…..”More than most social scientists, Moynihan, steeped in history and anthropology, understood what families do. They “shape their children’s character and ability,” he wrote. “By and large, adult conduct in society is learned as a child.” What children learned in the “disorganized home[s]” of the ghetto, as he described through his forest of graphs, was that adults do not finish school, get jobs, or, in the case of men, take care of their children or obey the law. Marriage, on the other hand, provides a “stable home” for children to learn common virtues.”

It has been written over and over how important the structure of family is, and how fragile it is when not protected, but we just don’t seem to learn.

In a book I had read a while back, “The Millionare Next Door”, which had many practical steps for building and protecting wealth, some of the main ones involved family structure, being in a longterm marriage, and both partners invested in building the stability of their home, including the financial profile. It was a book that I found helpful to see the areas where my own family made mistakes. But one of the important lessons had little to do with finances alone, it had to do with seeing the big picture of how important family ties are for us personally,in our society, and in living a worthwhile life.

There is much at stake in the issue of what style and form a family takes. One of the great bulwarks of the family is the church. Or it can be and should be. The church has a vision of the family with strong men, fulfilled women, and protected children, if only it is not consuming the self-gutted version with members gnawing their own feet off. And this is exactly what we see growing in our society. If the church can’t exemplify healthy social order, there will be no picture for the world. No vision.

And as we are seeing with our own eyes: a people without vision will perish. I would like to see the outcome of a different social experiment: people who call themselves Christians get serious about their committments in their marriages, to their children, and amongst each other, not looking behind, but right where they are…. you can’t start any sooner. But you can start now, …. will you? All the social services in the world will not make up for what is lacking if we don’t pull together in our relationships. I think that is what the social experiments have shown us thus far… the institutions are breaking under a load they cannot possibly carry.

But we can start to carry our own…. remember that song “He ain’t heavy, he’s my brother”? Remember the story that inspired that? Brotherhood starts at home. You can’t learn it there, you aren’t learning it.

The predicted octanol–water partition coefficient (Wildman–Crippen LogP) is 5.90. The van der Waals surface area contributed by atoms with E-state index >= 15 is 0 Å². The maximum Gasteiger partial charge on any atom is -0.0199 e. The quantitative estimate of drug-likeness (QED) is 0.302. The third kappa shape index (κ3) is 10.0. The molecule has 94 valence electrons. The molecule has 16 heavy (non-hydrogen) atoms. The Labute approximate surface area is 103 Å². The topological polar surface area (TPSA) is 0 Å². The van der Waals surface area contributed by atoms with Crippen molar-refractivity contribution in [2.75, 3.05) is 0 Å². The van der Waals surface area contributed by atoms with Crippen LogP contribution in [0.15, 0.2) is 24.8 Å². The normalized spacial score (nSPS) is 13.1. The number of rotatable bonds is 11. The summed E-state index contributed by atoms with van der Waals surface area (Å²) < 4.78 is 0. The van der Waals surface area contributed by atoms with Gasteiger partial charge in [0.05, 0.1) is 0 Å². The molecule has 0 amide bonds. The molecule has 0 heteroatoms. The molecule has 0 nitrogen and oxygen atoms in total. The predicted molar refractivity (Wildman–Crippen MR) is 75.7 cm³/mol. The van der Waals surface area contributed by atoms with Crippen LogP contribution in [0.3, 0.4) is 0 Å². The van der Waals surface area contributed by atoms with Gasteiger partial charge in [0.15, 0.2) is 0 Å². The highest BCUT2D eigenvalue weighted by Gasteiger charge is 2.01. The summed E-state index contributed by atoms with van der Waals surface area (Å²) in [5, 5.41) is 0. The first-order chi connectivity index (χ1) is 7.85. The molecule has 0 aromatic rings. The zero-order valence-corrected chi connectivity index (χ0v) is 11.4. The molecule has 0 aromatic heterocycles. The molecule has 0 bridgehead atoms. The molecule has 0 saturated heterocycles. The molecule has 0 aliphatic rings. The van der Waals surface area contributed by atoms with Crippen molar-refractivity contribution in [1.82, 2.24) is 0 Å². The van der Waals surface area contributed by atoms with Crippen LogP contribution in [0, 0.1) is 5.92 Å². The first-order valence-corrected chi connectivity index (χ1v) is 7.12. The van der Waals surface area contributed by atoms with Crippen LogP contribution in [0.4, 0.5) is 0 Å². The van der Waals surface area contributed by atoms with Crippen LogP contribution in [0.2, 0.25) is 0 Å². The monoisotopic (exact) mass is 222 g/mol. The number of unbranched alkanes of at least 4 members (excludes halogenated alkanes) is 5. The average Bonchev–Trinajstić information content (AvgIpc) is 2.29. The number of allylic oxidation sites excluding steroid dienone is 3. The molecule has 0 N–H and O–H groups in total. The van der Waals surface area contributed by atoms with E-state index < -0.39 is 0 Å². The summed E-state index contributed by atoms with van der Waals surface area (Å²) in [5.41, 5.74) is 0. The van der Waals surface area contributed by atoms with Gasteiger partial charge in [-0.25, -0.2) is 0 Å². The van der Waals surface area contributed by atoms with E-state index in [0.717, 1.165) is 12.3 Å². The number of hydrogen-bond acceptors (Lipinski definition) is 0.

I think Thomas Sowell most recently pointed up a truth…. our problems reach down deep into the cultural platitudes that we continue to cultivate. We keep passing on the same dispositions to failure instead of renewing the dialogue. And we are compounding that by so elevating those cultural faultlines that they then spread further.

To borrow someone elses buzz: it is time to stop the madness. Mothers and Fathers are on the first line of the initiative.

though they always caution that “marriage is not a panacea,” social scientists almost uniformly accept the research that confirms the benefits for children growing up with their own married parents

H/T Joe Dartblog

The Making of Radicals

I was reading several articles and together they started to send my thinking in some separate directions. ‘A poverty of dignity and a wealth of rage’ by Thomas Friedman was one, another, written by Caryle Murphy, was based upon the views of Robert Pape, expressed in his book, ‘Dying to Win’. The sleeper is an article on the rise of feminism in Africa, highlighting the matriarchal village of Umoja, Kenya.

I, myself, most strongly see the Islamic religious tenet factors, but in looking over some of this I wonder if some of the classic steps towards radicalism aren’t also at work. Because while radicalism and fanaticism are related, they do have some differences, I think.

virtually all suicide bombers, of late, have been Sunni Muslims. There are a lot of angry people in the world. Angry Mexicans. Angry Africans. Angry Norwegians. But the only ones who seem to feel entitled and motivated to kill themselves and totally innocent people, including other Muslims, over their anger are young Sunni radicals.

….. “When the inner conflict becomes too great, some are turned by recruiters to seek the sick prestige of ‘martyrdom’ by fighting the allegedly unjust occupation of Muslim lands and the ‘decadence’ in our own.”

This is not about the poverty of money. This is about the poverty of dignity and the rage it can trigger.

Friedman talks of the religious factor, quoting Bouyeri, who killed Theo Van Gogh, and he talks of the isolation of young Muslims in Europe. Social alienation. Another factor he covers is the faultline between the history of Sunni Islam and its role today, all of which Friedman concludes lead to the solution that one is looking at a cult religion with sudden and fanatic devotion.